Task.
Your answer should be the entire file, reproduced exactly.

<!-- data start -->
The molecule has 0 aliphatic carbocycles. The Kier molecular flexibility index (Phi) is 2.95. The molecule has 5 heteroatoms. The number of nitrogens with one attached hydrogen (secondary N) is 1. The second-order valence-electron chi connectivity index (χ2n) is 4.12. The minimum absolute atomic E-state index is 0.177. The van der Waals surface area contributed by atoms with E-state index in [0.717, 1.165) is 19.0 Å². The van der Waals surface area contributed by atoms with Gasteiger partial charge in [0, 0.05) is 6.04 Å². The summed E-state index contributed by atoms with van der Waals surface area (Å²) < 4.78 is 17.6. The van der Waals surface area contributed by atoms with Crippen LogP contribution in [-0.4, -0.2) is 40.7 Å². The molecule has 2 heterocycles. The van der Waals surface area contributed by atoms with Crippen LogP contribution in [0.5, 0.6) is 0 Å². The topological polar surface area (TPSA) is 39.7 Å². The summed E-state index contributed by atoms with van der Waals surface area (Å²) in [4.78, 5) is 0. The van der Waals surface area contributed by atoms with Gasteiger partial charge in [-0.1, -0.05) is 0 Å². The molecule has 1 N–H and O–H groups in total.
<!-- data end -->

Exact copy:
The molecule has 0 aliphatic carbocycles. The Kier molecular flexibility index (Phi) is 2.95. The molecule has 5 heteroatoms. The number of nitrogens with one attached hydrogen (secondary N) is 1. The second-order valence-electron chi connectivity index (χ2n) is 4.12. The minimum absolute atomic E-state index is 0.177. The van der Waals surface area contributed by atoms with E-state index in [0.717, 1.165) is 19.0 Å². The van der Waals surface area contributed by atoms with Gasteiger partial charge in [0, 0.05) is 6.04 Å². The summed E-state index contributed by atoms with van der Waals surface area (Å²) < 4.78 is 17.6. The van der Waals surface area contributed by atoms with Crippen LogP contribution in [-0.4, -0.2) is 40.7 Å². The molecule has 2 heterocycles. The van der Waals surface area contributed by atoms with Crippen LogP contribution in [0.5, 0.6) is 0 Å². The topological polar surface area (TPSA) is 39.7 Å². The summed E-state index contributed by atoms with van der Waals surface area (Å²) in [4.78, 5) is 0. The van der Waals surface area contributed by atoms with Gasteiger partial charge in [-0.1, -0.05) is 0 Å². The molecule has 1 N–H and O–H groups in total.